Red spots on a Ugandan wheat stem harbor one of the greatest unsolved threats to the security and future of world food supply.
UG99 wheat stem rust lurks in the background, largely unknown outside select circles of agriculturists who lose sleep worrying about the havoc this fungus may wreak on world food supply.
If you didn't know what you were looking for, this fungus might go unnoticed. It's just a few reddish blemishes on wheat stems, first noticed in Uganda in 1999. (Hence the name UG99.)
Viruses like UG99 can upend world order, and this fungal disease of wheat can cause total crop failure. UG99 has spread from Uganda across Africa to many nations, among them Kenya, Ethiopia, Eritrea, Sudan, Yemen, Iran, Uganda, Tanzania, Mosambique, Zimbabwe, South Africa and Egypt. With its spores spread mostly by the wind, UG99 now threatens to invade India's Punjab region, the breadbasket of Asia,.
Antibiotics and pesticides will not stop UG99, only virus-resistant genes that have been bred into the wheat seeds. The urgent search for wheat genes resistant to viruses like UG99 is one of the great food security stories of our times.
Late in 2017 scientists at the University of California-Davis identified genes in a variety of pasta wheat that appear to be resistant to UG99. Now the multi-year process of plant breeding begins to grow wheat varieties potentially resistant to this crop-destroying disease. Crop researchers provide a key line of defense against famine. Their work is chronically underfunded and their story is undertold.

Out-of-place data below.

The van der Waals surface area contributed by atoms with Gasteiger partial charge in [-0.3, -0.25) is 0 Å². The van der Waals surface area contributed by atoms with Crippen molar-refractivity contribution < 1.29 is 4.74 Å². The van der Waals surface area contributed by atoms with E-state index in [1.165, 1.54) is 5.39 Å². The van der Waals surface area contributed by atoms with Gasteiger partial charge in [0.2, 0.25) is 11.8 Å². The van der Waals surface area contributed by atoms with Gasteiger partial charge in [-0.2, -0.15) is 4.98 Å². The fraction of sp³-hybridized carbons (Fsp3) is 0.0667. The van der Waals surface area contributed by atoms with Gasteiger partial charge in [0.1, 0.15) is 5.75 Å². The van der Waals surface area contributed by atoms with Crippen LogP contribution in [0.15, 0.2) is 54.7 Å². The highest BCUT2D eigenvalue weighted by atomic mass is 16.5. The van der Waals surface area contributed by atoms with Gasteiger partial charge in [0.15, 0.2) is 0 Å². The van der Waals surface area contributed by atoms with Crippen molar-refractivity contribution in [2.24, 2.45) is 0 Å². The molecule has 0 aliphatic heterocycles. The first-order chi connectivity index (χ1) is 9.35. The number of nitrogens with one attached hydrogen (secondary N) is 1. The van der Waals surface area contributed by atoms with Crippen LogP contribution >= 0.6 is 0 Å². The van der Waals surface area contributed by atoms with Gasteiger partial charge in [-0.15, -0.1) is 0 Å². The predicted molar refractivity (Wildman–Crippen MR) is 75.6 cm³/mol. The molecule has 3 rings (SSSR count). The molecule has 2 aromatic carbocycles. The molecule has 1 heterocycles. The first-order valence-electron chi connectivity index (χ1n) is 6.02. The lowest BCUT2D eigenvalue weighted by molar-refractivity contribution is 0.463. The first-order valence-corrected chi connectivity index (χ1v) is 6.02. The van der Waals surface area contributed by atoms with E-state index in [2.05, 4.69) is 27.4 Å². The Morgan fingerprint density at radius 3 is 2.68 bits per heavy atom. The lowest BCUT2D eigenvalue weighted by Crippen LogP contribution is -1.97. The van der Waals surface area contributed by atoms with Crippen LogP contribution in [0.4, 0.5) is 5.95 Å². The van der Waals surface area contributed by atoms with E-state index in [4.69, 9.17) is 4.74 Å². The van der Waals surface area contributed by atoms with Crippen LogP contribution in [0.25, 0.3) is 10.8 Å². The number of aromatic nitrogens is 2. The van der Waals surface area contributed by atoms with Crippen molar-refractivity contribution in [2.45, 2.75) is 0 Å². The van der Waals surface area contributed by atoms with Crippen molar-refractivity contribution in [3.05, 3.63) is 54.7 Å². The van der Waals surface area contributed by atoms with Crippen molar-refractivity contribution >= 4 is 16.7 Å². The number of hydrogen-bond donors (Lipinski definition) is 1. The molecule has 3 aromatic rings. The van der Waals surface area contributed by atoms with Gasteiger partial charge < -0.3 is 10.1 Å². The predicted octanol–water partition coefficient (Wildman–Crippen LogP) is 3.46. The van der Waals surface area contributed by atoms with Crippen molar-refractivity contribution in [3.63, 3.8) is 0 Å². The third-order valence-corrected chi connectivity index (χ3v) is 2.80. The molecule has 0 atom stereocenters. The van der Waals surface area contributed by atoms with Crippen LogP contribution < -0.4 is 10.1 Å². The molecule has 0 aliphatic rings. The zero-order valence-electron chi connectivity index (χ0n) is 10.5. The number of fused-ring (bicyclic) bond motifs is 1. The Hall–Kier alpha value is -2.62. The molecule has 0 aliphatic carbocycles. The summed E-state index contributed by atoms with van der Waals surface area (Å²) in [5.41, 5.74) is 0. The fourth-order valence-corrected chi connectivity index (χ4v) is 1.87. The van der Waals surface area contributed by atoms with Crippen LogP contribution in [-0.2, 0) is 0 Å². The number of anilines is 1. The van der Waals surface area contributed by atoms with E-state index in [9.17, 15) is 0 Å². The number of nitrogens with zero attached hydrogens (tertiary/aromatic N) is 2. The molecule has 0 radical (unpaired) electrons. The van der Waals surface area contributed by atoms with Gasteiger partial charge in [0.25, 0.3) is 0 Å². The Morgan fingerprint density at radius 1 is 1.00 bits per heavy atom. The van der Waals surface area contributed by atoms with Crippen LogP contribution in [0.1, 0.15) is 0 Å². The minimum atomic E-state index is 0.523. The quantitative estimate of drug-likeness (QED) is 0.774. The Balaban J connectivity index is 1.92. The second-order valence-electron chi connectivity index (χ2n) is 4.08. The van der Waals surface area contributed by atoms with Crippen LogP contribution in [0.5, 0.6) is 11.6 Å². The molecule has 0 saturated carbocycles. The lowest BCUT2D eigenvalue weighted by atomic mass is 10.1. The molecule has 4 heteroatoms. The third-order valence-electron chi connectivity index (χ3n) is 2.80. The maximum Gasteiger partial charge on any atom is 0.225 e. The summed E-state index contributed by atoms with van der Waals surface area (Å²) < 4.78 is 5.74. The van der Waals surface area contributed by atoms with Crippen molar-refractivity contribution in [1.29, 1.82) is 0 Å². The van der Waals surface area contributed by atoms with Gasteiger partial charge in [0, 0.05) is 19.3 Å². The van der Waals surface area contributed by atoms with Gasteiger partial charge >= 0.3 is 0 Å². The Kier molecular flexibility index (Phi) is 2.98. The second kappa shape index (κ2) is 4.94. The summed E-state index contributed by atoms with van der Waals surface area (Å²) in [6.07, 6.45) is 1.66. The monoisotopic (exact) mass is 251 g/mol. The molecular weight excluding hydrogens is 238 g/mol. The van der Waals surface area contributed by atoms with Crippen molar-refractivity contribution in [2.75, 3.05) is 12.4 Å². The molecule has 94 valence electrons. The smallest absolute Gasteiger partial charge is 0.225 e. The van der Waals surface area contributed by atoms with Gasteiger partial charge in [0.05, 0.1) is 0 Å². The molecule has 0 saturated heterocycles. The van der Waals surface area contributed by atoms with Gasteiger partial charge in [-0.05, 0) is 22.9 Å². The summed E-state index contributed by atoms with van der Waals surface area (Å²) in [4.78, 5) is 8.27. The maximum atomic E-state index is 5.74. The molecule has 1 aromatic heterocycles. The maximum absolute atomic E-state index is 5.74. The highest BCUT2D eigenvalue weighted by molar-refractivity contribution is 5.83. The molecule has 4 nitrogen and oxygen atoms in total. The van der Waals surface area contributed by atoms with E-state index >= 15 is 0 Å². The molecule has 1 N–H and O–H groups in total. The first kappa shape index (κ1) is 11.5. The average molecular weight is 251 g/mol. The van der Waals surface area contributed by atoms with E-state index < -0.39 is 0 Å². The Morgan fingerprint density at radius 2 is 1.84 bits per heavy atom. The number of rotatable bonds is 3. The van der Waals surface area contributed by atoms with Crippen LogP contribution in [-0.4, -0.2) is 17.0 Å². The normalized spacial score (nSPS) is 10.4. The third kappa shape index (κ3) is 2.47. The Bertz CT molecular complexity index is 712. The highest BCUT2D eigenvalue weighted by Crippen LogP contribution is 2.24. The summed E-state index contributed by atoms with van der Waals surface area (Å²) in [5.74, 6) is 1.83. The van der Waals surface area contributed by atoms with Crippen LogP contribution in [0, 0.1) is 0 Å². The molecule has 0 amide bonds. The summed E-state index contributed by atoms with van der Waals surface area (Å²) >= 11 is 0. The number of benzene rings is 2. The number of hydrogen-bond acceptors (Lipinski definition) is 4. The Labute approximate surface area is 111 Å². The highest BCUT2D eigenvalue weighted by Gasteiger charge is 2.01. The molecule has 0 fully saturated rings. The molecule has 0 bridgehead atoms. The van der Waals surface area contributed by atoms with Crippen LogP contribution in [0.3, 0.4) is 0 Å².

Want to know more?
Undark.org recently produced a six-part video documentary series, Food Fight, that explains both science and potential consequences of this crop-destroying fungus. The Food and Agriculture Organization of the United Nations has a monitoring network that tracks UG99 and other crop diseases.
Why it matters?
UG 99 is but one of many challenges we face in producing enough nutritious food for a growing world population. Charles Mann's new article in The Atlantic "Can the World Feed 10 Billion People?" explores the threats to our ability to feed the planet. It is an excerpt from his probing new book The Wizard and the Prophet.
What's in it for Photographers?
Any photographer seeking to see (and show) the world of food security needs to expand their photographic tool-set beyond traditional photos that show extremes of the food story: plentiful supply (vast piles of grain) or despair (starving people.) Reaching to understand underlying fundamentals (and growing threats like UG99) is one way to do that. Look for causes as well as effects.